Self-Care to Reduce Compassion Fatigue
First let’s begin with what some people do to counteract the stressors of living in a hurried,“over-technologized” world. Technically, “technologize” is not a popularly accepted word, but it is a sad reality. We live in a time when texting while driving may become the new addiction-based cause for many, many deaths. This addiction is so strong people do it in situations that could case their injury or death, or the injury or death of others. Sound familiar! It should. Cellphone “abuse” is not so different from the plans of cigarette producers to “hook” us on something we will pay for during many years. So here is a partial list of what people tend to do when faced with severe stressors.
What people tend to do that does NOT improve their stress reactivity long-term:
- “Smoke and Coke” – a phrase referring to smoking nicotine and drinking sugary soft-drinks when you cannot cope well and feel dragged down with your stressful life and want to feel stimulated.
- Of course there is always excessive alcohol and/or drug use as self-medication.
- Sleeping – too little or too much, including late onset and too early awakening.
- Eating – too little or too much, and may include binging and purging.
- Hoarding for whatever security it brings.
- Obsessive compulsive behaviors – as behaviors for security actions to make us feel better.
- Being aggressive when it is not necessary to defend yourself.
- Insulating yourself from contact with others.
- Living under a “victimhood” self-identification. This can change everything!
- Participating in self-harming behaviors to activate neurologic, chemical and hormonal changes in your brain and body.
- Engagement in unsafe sexual activities to feel “excitement” and/or “loved.”
- Spending too much time online or on my “I-Smart” phone. The phone becomes your life!
- Doing too much exercise, especially when injuries occur.
- Being a person of uncontrollable empathy – a clear boundary issue that wares you out.
- Making your job too much of your life – workaholism or compensation for poor self-esteem?
- Making do with professional, work stagnation.
- Remaining stuck in impaired practices – the most common one being emotional dysregulation.
What people can do that does improve stress reactivity and may even increase joy in life:
- Taking brief breaks from the “grind” of work.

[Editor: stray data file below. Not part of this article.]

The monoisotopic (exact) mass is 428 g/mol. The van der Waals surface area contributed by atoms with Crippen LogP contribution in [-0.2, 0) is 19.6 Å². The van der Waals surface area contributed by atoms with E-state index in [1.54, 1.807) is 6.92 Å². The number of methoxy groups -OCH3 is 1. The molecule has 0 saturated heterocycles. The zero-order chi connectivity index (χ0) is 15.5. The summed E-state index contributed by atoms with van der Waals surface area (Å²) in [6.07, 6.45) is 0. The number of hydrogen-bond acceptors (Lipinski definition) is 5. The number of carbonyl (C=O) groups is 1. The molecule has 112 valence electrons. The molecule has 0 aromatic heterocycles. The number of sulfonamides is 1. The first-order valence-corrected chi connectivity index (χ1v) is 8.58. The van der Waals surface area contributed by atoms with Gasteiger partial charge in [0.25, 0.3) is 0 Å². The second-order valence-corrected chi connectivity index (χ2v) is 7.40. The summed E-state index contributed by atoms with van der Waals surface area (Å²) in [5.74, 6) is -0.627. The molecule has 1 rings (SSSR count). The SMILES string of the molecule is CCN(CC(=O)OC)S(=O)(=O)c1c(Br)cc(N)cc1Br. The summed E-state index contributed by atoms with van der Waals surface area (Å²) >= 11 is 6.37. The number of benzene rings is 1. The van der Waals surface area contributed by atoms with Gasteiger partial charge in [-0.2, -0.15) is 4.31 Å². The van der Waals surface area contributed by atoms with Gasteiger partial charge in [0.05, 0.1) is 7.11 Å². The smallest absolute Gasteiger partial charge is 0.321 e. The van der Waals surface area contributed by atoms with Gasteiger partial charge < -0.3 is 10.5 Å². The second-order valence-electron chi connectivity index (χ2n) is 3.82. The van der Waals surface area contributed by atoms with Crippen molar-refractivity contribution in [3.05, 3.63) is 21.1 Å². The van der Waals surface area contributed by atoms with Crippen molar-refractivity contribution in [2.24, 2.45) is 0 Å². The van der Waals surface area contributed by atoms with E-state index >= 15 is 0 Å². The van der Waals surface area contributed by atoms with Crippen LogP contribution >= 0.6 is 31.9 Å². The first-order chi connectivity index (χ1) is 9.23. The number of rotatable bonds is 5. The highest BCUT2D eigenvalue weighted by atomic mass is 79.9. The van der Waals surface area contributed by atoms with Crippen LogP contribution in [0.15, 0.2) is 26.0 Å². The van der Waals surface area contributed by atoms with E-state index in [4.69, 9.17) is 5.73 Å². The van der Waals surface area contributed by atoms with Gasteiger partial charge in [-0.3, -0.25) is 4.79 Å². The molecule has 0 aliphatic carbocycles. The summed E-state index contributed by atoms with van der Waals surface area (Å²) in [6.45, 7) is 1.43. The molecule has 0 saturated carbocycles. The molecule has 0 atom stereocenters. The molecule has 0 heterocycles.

- Recognizing and contemplating personal gratitude for what you DO have.
- Noticing and correcting unhelpful thoughts, emotions, behaviors and communications.
- Learning to hold a positive, optimistic mindset and attitude.
- Liberating yourself from “stuckness” in anxiety, depression, addictions, and trauma. This most often requires professional help and/or self-help.
- Cutting way back on your online time. Researchers suggest anything beyond 3-4 hours/day is a habitual pattern. What do our jobs, schools and parents contribute to the habitual tendencies of habit-forming digital/electronic devices?
- Ignoring FOMO!
- Spending time reading, writing, journaling about helpful things.
- Spending time listening and/or playing music.
- Spending time dancing and/or doing regular exercise.
- Spending time doing regular practice of meditation, yoga, tai chi, qi gong, mindful walking.
- Petting your dog or cat – or horse. Looking into their eyes when they allow it.
- Spending time walking in nature.
- Learning to give/get social-emotional support.
- Learning to leave work at work – learn to build emotional boundaries.
- Practice limit-setting regarding your boundaries and what you do to help others.
- Making a firm commitment to improve your wellness.
- Taking part in constructive self-reflection.
- Paying more attention to positives ( natural for the brain to do the opposite).
- Helpful nutrition, sleep and exercise practices.
- Learn to play more; learn to be active in creative expression.
- Participating in regular spiritual practices.
- Spending more quality time with loved ones and good friends when helpful.
- Leaving some time to just be in quiet, silent solitude.
- Seeking professional help as soon as you “feel” you MAY need it, or when others who care about you “think” you need it.
You will notice that the helpful list is longer than the unhelpful list. However, the unhelpful behaviors are often more automatic, and the helpful behaviors REQUIRE considerable effort to carry out. Your wellness must be a priority for you.
For more information refer to Bray, B. (2019). Counselors as human beings not superheroes. Counseling Today (October, 2019), 18-25
Anthony R. Quintiliani, PhD., LADC
From the Eleanor R. Liebman Center for Secular Meditation in Monkton, Vermont and the Home of The Monkton Sangha
Author of Mindful Happiness
New Edition of Mindful Happiness in Production…Coming soon!